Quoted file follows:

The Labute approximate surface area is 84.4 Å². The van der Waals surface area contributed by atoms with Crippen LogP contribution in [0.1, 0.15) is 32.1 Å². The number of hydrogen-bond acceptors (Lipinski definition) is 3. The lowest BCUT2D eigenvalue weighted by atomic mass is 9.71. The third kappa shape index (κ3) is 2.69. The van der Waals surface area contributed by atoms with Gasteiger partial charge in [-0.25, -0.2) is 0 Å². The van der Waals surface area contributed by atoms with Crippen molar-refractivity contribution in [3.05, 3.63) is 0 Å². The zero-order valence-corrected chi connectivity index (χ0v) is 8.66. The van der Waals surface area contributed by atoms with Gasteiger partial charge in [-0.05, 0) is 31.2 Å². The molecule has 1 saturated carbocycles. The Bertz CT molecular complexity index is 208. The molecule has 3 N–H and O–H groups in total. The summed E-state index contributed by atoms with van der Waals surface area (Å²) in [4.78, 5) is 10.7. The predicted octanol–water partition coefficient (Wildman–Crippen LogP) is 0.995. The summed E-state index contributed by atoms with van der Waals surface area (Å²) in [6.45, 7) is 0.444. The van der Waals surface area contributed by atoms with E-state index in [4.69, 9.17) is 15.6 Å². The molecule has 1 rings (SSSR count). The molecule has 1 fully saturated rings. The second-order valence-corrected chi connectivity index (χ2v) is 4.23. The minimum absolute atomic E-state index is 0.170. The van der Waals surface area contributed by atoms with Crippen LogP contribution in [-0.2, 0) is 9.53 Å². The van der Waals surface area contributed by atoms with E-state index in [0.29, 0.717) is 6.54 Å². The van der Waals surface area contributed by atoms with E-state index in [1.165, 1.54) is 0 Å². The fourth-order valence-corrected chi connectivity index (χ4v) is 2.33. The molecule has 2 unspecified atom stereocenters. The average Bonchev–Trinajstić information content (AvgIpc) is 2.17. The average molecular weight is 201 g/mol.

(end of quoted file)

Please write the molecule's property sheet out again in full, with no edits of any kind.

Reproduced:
The Labute approximate surface area is 84.4 Å². The van der Waals surface area contributed by atoms with Crippen LogP contribution in [0.1, 0.15) is 32.1 Å². The number of hydrogen-bond acceptors (Lipinski definition) is 3. The lowest BCUT2D eigenvalue weighted by atomic mass is 9.71. The third kappa shape index (κ3) is 2.69. The van der Waals surface area contributed by atoms with Gasteiger partial charge in [-0.25, -0.2) is 0 Å². The van der Waals surface area contributed by atoms with Crippen molar-refractivity contribution in [3.05, 3.63) is 0 Å². The zero-order valence-corrected chi connectivity index (χ0v) is 8.66. The van der Waals surface area contributed by atoms with Gasteiger partial charge in [-0.05, 0) is 31.2 Å². The molecule has 1 saturated carbocycles. The Bertz CT molecular complexity index is 208. The molecule has 3 N–H and O–H groups in total. The summed E-state index contributed by atoms with van der Waals surface area (Å²) in [4.78, 5) is 10.7. The predicted octanol–water partition coefficient (Wildman–Crippen LogP) is 0.995. The summed E-state index contributed by atoms with van der Waals surface area (Å²) in [6.45, 7) is 0.444. The van der Waals surface area contributed by atoms with E-state index in [4.69, 9.17) is 15.6 Å². The molecule has 1 rings (SSSR count). The molecule has 1 fully saturated rings. The second-order valence-corrected chi connectivity index (χ2v) is 4.23. The minimum absolute atomic E-state index is 0.170. The van der Waals surface area contributed by atoms with Crippen LogP contribution in [-0.2, 0) is 9.53 Å². The van der Waals surface area contributed by atoms with E-state index in [0.29, 0.717) is 6.54 Å². The van der Waals surface area contributed by atoms with E-state index in [1.165, 1.54) is 0 Å². The fourth-order valence-corrected chi connectivity index (χ4v) is 2.33. The molecule has 2 unspecified atom stereocenters. The average Bonchev–Trinajstić information content (AvgIpc) is 2.17. The average molecular weight is 201 g/mol.